Attention can be flattering, but it can be unsettling too. Last week, British Jews got a taste of the latter type when Liz Truss’s campaign wielded its clumsy machinery to announce its pledges to the Jewish community. By going after the votes of Conservative Jews, however, the current favourite to be the next party leader and prime minister managed to infuriate rather than reassure.
What made the most headlines was her pledge to change “woke civil service culture that strays into antisemitism”, a claim met with general astonishment. In a joint letter, the general secretaries of the Prospect and FDA unions said the allegations were “without foundation and offensive”, and accused Truss of using them to make headlines.
Truss’s comments were reportedly related to a “suggestion”, according to Sky News, that she had to “overrule” officials at the Foreign Office over a show of British support for Israel at the UN Human Rights Council. The Labour MP Margaret Hodge put it succinctly when she responded that: “Using antisemitism to peddle the right’s ‘anti-woke agenda’ is below the belt.”
But that wasn’t the only unfair accusation from Truss’s camp. In a statement released to the press after Truss addressed a synagogue in Manchester on Friday (12 August), a campaign source said that “the Labour Party under Sir Keir Starmer and his colleague Jeremy Corbyn has been a talking shop for antisemitism and antizionism”. Labour’s anti-Semitism saga has been incredibly painful for British Jews. Dredging it up for votes is already not a great look, but equating Starmer’s record with Corbyn’s seems like a gesture of bad faith. Especially given Starmer has put in a fair amount of effort to clean up the mess left by the previous leadership. Lobbing in the phrase “anti-Zionism” alongside “anti-Semitism” is hardly constructive, either. To the untrained eye this might seem like mere nuance, but given that the terms represent a matter of divisive debate among Jews, it’s no way to appeal to the Jewish community.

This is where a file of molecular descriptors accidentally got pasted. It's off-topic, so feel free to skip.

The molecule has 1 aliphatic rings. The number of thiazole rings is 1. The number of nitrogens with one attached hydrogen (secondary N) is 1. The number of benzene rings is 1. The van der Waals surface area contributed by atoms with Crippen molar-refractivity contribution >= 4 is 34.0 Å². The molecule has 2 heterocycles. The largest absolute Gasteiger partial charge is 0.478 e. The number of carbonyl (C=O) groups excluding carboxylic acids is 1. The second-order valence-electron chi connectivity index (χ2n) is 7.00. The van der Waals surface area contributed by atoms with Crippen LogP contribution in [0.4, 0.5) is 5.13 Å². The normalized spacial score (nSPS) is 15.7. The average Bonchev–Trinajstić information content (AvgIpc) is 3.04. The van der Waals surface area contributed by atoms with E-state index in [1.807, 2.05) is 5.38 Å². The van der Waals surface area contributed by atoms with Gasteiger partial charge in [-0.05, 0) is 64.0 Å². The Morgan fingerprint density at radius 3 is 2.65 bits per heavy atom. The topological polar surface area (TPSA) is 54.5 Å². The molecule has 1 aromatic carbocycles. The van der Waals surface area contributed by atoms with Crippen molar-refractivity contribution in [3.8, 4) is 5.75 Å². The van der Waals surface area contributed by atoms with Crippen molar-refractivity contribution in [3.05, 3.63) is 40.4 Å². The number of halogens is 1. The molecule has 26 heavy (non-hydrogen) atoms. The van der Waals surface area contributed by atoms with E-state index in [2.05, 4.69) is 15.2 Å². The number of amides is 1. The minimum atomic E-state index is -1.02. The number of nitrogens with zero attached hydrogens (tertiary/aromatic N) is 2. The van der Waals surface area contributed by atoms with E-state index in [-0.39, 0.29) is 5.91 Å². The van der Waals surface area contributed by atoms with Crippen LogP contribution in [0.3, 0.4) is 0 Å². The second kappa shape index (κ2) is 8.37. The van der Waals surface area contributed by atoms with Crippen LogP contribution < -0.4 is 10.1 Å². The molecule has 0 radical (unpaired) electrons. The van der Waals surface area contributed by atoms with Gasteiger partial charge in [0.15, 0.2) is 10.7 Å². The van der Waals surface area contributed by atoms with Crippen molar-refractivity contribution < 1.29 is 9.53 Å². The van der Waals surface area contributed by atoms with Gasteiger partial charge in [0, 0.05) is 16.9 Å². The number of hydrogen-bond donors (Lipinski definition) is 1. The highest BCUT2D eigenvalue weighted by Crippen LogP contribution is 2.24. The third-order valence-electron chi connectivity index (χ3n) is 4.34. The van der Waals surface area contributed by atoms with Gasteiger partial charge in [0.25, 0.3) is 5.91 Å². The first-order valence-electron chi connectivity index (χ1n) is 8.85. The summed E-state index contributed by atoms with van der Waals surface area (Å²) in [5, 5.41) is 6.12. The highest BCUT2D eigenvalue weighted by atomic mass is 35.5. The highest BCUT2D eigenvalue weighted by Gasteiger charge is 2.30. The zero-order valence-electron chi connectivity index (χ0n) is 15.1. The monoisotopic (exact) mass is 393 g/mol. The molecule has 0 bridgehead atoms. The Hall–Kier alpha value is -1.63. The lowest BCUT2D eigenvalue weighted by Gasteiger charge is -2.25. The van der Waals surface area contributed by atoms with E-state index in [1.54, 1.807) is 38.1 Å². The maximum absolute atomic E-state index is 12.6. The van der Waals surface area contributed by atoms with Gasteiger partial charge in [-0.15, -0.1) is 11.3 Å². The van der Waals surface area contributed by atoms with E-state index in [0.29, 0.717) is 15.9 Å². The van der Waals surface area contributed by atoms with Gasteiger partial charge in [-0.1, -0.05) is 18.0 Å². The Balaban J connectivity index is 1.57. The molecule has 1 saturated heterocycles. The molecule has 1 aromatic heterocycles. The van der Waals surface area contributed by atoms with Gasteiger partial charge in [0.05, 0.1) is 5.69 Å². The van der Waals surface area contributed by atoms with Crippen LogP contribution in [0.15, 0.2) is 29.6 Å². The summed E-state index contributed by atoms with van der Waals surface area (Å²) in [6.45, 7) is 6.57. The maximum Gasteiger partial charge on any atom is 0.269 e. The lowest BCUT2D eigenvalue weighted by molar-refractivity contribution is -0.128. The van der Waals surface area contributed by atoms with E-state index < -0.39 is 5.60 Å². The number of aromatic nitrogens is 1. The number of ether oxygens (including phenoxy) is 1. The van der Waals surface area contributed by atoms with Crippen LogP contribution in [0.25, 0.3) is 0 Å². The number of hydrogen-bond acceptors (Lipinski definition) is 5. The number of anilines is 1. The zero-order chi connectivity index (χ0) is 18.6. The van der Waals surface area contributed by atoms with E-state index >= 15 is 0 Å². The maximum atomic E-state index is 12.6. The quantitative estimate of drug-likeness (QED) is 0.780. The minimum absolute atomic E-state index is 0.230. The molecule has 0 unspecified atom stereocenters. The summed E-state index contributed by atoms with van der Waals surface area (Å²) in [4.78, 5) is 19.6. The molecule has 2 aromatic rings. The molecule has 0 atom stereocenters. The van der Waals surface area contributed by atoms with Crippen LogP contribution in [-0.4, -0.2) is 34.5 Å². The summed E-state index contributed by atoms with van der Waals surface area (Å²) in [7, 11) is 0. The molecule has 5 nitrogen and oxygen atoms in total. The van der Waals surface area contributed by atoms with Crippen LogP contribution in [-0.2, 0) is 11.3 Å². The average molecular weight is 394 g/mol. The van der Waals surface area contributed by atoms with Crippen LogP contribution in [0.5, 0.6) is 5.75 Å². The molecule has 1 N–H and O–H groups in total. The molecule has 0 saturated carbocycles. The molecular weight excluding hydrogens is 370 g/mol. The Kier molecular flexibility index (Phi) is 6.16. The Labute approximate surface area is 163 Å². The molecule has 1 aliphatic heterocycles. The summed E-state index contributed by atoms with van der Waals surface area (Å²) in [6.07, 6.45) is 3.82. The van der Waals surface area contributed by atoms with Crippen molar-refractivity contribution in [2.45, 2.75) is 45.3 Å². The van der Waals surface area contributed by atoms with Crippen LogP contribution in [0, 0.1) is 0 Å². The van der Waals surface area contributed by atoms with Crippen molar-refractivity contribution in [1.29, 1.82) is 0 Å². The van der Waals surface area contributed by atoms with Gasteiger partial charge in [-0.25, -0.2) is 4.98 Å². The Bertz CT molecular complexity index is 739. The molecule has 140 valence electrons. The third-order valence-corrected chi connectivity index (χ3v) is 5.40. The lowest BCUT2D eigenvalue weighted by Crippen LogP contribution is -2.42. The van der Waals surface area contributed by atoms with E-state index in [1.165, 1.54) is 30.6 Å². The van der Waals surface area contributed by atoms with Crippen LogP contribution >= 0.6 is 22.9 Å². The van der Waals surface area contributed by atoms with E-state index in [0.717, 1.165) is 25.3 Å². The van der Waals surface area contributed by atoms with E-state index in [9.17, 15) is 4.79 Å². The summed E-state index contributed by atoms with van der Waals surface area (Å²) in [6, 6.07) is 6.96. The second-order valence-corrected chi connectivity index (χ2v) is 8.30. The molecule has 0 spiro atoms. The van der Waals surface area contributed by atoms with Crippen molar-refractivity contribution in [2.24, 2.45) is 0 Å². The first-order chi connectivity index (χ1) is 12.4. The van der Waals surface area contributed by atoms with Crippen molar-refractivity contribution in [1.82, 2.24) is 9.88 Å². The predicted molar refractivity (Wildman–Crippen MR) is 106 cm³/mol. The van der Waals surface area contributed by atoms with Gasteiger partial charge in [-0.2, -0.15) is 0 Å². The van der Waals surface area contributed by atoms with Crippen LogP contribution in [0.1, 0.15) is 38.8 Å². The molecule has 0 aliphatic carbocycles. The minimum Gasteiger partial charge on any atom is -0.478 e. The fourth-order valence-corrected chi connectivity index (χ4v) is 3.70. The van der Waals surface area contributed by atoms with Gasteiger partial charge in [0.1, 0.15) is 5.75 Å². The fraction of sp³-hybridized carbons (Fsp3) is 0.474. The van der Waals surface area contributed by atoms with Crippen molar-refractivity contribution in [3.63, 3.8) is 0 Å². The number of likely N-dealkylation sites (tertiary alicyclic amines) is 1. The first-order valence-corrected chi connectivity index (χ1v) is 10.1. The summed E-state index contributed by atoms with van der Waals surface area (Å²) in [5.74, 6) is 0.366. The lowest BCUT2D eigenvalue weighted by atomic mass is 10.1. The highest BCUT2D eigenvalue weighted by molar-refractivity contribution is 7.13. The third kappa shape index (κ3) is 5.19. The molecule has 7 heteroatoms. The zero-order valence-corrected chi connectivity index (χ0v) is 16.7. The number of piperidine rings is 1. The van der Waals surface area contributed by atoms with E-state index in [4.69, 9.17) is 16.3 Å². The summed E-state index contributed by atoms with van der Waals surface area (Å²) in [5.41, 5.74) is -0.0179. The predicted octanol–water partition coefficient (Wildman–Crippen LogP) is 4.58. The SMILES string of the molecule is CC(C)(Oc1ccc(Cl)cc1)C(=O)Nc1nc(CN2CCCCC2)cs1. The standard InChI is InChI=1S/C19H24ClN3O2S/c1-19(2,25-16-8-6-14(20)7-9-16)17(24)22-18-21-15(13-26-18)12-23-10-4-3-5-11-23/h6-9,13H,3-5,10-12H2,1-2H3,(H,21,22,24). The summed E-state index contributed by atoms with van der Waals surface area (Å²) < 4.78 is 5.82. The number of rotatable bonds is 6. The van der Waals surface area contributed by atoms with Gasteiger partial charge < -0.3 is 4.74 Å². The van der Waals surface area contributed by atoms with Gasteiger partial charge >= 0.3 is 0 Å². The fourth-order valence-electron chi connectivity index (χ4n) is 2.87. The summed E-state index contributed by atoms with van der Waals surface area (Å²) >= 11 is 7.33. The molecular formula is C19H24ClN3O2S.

Then there were the offensive tropes. “So many Jewish values are Conservative values and British values too,” Truss stated, “for example seeing the importance of family and always taking steps to protect the family unit; and the value of hard work and self-starting and setting up your own business.” Given the harmful stereotypes about Jews, money and greed, the words caused offence among Jews. Moreover, feeling the need to state that Jewish values are British values feels like overcompensation – the implication being that Jews aren’t properly British. Truss’s gaffe was reminiscent of something Corbyn was once recorded as saying, that a group of Zionists lacked a sense of English irony.
Real, constructive action on anti-Semitism would of course be welcome. But in conflating wokeness and prejudice against Jews, Truss is doing the minority more harm than good. To quote Hodge once more, “The oldest form of racism is not a tool to use in the divisive culture war nonsense.”
And, given Truss’s inclusion – unwittingly, one hopes – of anti-Jewish stereotypes, this is more than mere nonsense. Across the Atlantic, US Republicans have also been employing anti-Semitic tropes in political statements (which goes to show that anti-Semitism is always there, just under the surface). Politicians would do well to remember that, when a minority is in the spotlight, their words have impact beyond the immediacy of a press release.